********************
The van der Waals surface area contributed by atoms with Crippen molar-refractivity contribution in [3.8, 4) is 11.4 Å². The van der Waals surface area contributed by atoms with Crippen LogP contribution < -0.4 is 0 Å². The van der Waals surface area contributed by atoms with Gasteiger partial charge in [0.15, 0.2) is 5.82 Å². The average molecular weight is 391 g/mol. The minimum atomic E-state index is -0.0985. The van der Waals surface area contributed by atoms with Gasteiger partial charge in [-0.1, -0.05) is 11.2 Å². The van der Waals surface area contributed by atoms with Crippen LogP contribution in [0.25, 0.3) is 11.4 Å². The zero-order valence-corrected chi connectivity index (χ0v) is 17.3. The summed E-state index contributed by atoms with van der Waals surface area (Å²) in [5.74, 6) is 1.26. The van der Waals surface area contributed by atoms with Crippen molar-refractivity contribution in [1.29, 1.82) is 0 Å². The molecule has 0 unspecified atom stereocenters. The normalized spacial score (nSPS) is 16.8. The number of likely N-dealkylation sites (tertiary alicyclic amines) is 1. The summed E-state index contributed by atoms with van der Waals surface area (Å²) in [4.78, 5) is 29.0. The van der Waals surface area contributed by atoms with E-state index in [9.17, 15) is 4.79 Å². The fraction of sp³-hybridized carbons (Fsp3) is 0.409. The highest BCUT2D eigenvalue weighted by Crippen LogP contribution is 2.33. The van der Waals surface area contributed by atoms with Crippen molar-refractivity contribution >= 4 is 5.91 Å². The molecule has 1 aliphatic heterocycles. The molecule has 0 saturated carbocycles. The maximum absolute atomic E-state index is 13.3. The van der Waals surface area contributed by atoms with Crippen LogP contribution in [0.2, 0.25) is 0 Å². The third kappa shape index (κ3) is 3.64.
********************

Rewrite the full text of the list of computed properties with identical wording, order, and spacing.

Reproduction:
The van der Waals surface area contributed by atoms with Crippen molar-refractivity contribution in [3.8, 4) is 11.4 Å². The van der Waals surface area contributed by atoms with Crippen LogP contribution < -0.4 is 0 Å². The van der Waals surface area contributed by atoms with Gasteiger partial charge in [0.15, 0.2) is 5.82 Å². The average molecular weight is 391 g/mol. The minimum atomic E-state index is -0.0985. The van der Waals surface area contributed by atoms with Gasteiger partial charge in [-0.1, -0.05) is 11.2 Å². The van der Waals surface area contributed by atoms with Crippen LogP contribution in [0.25, 0.3) is 11.4 Å². The zero-order valence-corrected chi connectivity index (χ0v) is 17.3. The summed E-state index contributed by atoms with van der Waals surface area (Å²) in [5.74, 6) is 1.26. The van der Waals surface area contributed by atoms with Crippen molar-refractivity contribution in [1.29, 1.82) is 0 Å². The molecule has 0 unspecified atom stereocenters. The normalized spacial score (nSPS) is 16.8. The number of likely N-dealkylation sites (tertiary alicyclic amines) is 1. The summed E-state index contributed by atoms with van der Waals surface area (Å²) in [4.78, 5) is 29.0. The van der Waals surface area contributed by atoms with E-state index in [9.17, 15) is 4.79 Å². The fraction of sp³-hybridized carbons (Fsp3) is 0.409. The highest BCUT2D eigenvalue weighted by Crippen LogP contribution is 2.33. The van der Waals surface area contributed by atoms with Crippen molar-refractivity contribution >= 4 is 5.91 Å². The molecule has 1 aliphatic heterocycles. The molecule has 0 saturated carbocycles. The maximum absolute atomic E-state index is 13.3. The van der Waals surface area contributed by atoms with Crippen LogP contribution in [0.2, 0.25) is 0 Å². The third kappa shape index (κ3) is 3.64.